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Woman holding her head from ringing in the ears and looking depressed.

Tinnitus, like lots of chronic conditions, has a mental health aspect to it. It isn’t just a matter of dealing with the symptoms. It’s finding the inner fortitude and resilience to do it regularly without knowing whether they will ever recede permanently. For some people, sadly, depression can be the outcome.

According to a study conducted by the Stockholm Public Health Cohort (SPHC) and published in the Journal of the American Medical Association, chronic tinnitus has been associated with an increase in suicide rates, especially among women.

Tinnitus And Suicide, What’s The Connection?

In order to identify any kind of connection between tinnitus and suicide, researchers at the SPHC surveyed around 70,000 individuals (large sample sizes are needed to produce dependable, scientific results).

According to the answers they received:

  • 22.5% of the participants reported having tinnitus.
  • Suicide attempts happened with 9% of women with significant tinnitus.
  • Of the men with severe tinnitus, 5.5% had attempted suicide.
  • A hearing professional diagnosed tinnitus in just 2.1% of participants.

The differences in suicide rates between women and men are clear, leading the researchers to call out the heightened risks for women. And most people with tinnitus symptoms, according to this research, don’t have their tinnitus diagnosed by a hearing specialist. Many individuals can get relief by wearing hearing aids and other therapies.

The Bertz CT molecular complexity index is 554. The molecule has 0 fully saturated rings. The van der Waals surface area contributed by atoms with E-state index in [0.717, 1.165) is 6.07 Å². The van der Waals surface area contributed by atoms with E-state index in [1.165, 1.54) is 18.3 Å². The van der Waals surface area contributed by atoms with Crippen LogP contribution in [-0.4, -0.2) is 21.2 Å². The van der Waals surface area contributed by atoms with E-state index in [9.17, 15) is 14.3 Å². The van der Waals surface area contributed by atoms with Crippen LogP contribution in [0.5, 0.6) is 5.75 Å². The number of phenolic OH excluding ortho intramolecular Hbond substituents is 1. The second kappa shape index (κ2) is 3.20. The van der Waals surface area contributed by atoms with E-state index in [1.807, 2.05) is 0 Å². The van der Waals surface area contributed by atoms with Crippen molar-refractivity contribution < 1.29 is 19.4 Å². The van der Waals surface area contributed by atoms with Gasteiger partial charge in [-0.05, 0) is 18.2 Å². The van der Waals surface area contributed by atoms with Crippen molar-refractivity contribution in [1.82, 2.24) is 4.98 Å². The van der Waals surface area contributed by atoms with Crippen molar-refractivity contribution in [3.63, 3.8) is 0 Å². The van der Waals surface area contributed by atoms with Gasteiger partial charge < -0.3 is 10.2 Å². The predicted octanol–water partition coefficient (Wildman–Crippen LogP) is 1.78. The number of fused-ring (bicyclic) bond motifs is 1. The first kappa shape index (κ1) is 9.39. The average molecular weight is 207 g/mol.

Are These Universal Findings?

Before any broad generalizations can be determined, this study needs to be replicated in different parts of the world with different variables and population sizes. That said, we shouldn’t ignore the problem in the meantime.

What’s The Underlying Meaning of This Research?

While this research points to an increased risk of suicide for women with significant tinnitus, the study didn’t draw clear conclusions as to why women had a higher risk of suicide than men. There are various reasons why this could be but the data doesn’t pinpoint any one reason why this might be.

Here are a few things to pay attention to:

Some Tinnitus is Not “Severe”

First and foremost, the vast majority of those who have noticed tinnitus do not have “severe” tinnitus. That doesn’t mean moderate or slight instances of tinnitus do not have their own obstacles. But the statistical connection between women with tinnitus and suicide was most pronounced (and, thus, denotes the biggest risk) with those who described their tinnitus as severe.

Most of The Respondents Weren’t Diagnosed

Perhaps the next most startling conclusion in this study is that relatively few people were officially diagnosed with tinnitus, even though they displayed moderate to severe symptoms.

This is probably the best way to minimize the risk of suicide and other health concerns connected to tinnitus and hearing impairment in general. That’s because treatment for tinnitus can offer many overall advantages:

  • Tinnitus symptoms can be more effectively controlled with treatment.
  • Tinnitus is frequently a sign of hearing loss, which can (and should) be treated.
  • Some treatments also help with depression.

Tinnitus is Linked to Hearing Loss

It’s estimated that 90 percent of people who suffer from tinnitus have hearing loss, and studies indicate that hearing aids help manage the symptoms of tinnitus. As a matter of fact, some hearing aids are designed with extra features to improve tinnitus symptoms. To learn if hearing aids can help you, make an appointment.

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The site information is for educational and informational purposes only and does not constitute medical advice. To receive personalized advice or treatment, schedule an appointment.